In today’s world, staying connected is more important than ever. We rely on technology to connect us with our loved ones, do our jobs, and find the information we need. Most people need daily access to the internet to function normally in their day to day lives. Wireless connection is a necessity, and it’s important to understand the basics. So, what’s the difference between WiFi and data?
Ways to Access the Internet:
There are two main ways devices (like phones, tablets, and computers) allow access to internet services – WiFi and Cellular data. WiFi is a name for wireless networks, and many homes and businesses use WiFi to facilitate internet access. Wireless networks use radio waves to translate data and transfer that information through a wireless router. If you have wireless connection in your home, you’re likely familiar with routers. They are integral to bringing WiFi to you.
Another component you need to make WiFi functional is wireless transmitters. Most laptops and new desktop computers already have wireless transmitters built in. If you have an older model, you can buy a wireless adapter to plug into a USB port. Almost every mobile device will already be equipped with what you need. Enable WiFi to search for nearby networks and join them to access the internet. Some networks require passwords, while other networks in public places may be free for anyone to use.
Cellular data is similar to WiFi in how it allows you to connect your devices to the internet, but the method in doing so differs. Data does not require a router like WiFi does. WiFi limits your ability to use it by needing to be close by to the router. Cellular data allows you to access the internet almost anywhere without the need to be in range of a router or connect to a specific network. Instead of using a router, cellular data connects to the internet using a cell phone signal. You need to have a cell phone plan that includes data and be in the range of a cell phone tower to use it.
Depending on your cell phone plan, consider that you may only have a limited amount you can use each month. There are plans in which you can get unlimited data, but those tend to cost a little more. If you have a monthly limit, it is wise to connect to WiFi when you can in your home, at work, or in public spaces to maximize the data you can use when you need it on the go.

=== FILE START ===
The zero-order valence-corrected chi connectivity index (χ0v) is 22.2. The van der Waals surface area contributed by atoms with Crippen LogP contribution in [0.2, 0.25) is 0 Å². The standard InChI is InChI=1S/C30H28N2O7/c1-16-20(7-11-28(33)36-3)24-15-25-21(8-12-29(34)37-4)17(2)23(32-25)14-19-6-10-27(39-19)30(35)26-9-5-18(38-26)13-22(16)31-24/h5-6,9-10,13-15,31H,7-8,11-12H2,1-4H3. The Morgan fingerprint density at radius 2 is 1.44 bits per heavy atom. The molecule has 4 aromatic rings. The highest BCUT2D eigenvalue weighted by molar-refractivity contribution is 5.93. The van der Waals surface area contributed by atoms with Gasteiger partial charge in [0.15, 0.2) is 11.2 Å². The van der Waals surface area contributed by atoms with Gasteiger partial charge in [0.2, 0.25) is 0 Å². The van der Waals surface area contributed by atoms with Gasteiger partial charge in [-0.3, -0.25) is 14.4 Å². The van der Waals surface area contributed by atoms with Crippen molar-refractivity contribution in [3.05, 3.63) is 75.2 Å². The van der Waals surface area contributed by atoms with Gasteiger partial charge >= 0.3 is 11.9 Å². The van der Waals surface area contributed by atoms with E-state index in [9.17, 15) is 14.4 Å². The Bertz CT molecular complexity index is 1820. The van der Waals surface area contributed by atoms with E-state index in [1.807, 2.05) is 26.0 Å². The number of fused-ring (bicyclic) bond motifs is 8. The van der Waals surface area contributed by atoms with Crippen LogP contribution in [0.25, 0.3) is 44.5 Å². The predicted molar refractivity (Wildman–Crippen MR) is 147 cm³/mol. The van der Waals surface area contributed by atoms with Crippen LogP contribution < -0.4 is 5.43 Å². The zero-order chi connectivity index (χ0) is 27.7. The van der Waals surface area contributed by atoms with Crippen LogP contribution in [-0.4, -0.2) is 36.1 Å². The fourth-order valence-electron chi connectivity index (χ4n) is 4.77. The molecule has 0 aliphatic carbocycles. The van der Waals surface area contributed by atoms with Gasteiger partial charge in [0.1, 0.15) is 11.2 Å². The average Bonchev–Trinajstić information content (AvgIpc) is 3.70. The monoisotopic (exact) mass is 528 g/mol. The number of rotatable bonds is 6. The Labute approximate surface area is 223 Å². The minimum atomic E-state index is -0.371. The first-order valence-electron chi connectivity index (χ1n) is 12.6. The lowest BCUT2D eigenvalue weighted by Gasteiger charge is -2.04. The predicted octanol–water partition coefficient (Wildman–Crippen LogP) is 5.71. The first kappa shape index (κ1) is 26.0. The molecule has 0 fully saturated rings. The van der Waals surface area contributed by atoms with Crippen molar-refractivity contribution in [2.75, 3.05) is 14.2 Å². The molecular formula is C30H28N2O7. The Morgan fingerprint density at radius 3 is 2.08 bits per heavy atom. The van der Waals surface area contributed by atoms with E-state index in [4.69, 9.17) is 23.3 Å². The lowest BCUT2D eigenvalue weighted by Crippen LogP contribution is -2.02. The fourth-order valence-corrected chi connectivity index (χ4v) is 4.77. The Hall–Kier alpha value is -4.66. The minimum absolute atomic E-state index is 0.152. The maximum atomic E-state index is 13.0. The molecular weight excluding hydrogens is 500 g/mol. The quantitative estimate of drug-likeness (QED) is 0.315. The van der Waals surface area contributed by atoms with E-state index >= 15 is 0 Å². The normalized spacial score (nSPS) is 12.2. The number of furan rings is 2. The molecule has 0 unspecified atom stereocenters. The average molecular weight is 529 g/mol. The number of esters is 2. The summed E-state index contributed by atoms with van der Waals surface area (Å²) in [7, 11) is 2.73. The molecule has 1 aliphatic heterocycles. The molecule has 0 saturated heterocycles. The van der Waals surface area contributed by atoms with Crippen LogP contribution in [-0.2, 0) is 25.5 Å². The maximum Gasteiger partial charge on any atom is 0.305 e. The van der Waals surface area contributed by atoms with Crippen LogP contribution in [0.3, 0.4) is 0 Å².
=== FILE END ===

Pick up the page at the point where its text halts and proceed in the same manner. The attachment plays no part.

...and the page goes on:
WiFi vs Cellular Data
Using WiFi versus cellular data can affect the speed of your internet connection. Places with a strong WiFi connection can get faster speeds than if you were using data. However, places with weaker WiFi connection may find you wanting to use data instead. If you are using something that requires a lot of data, like streaming or downloading videos, it is better for your data usage to be connected to WiFi.
Another difference between the two is security. The WiFi in your home or business will most likely be a secure network and password protected. However, you need to be cautious when you connect to free public WiFi, because it can be easier for others to access the information on your device without you knowing. Hackers know how to set up their own hotspot, gaining access to information on any device that is connected. When in public places that don’t have a password protected network, it is best to use data if you have the option.
Some devices only allow you to use WiFi, while others can be used with WiFi or cellular data. Most cell phones use both, and it enables you to have the best of both worlds when it comes to choosing between the two. For devices that can only use WiFi, you may find yourself in a situation where the connection is bad or there are no networks nearby. In this case, you may be able to turn your phone into a WiFi hotspot. A hotspot allows you to connect your computer or other device to the network your phone creates.
Both WiFi and cellular data have pros and cons, but ultimately allow you to enjoy access to the internet wherever you go. Knowing when to use which one can help maximize your internet speed, money, security, and connection accessibility.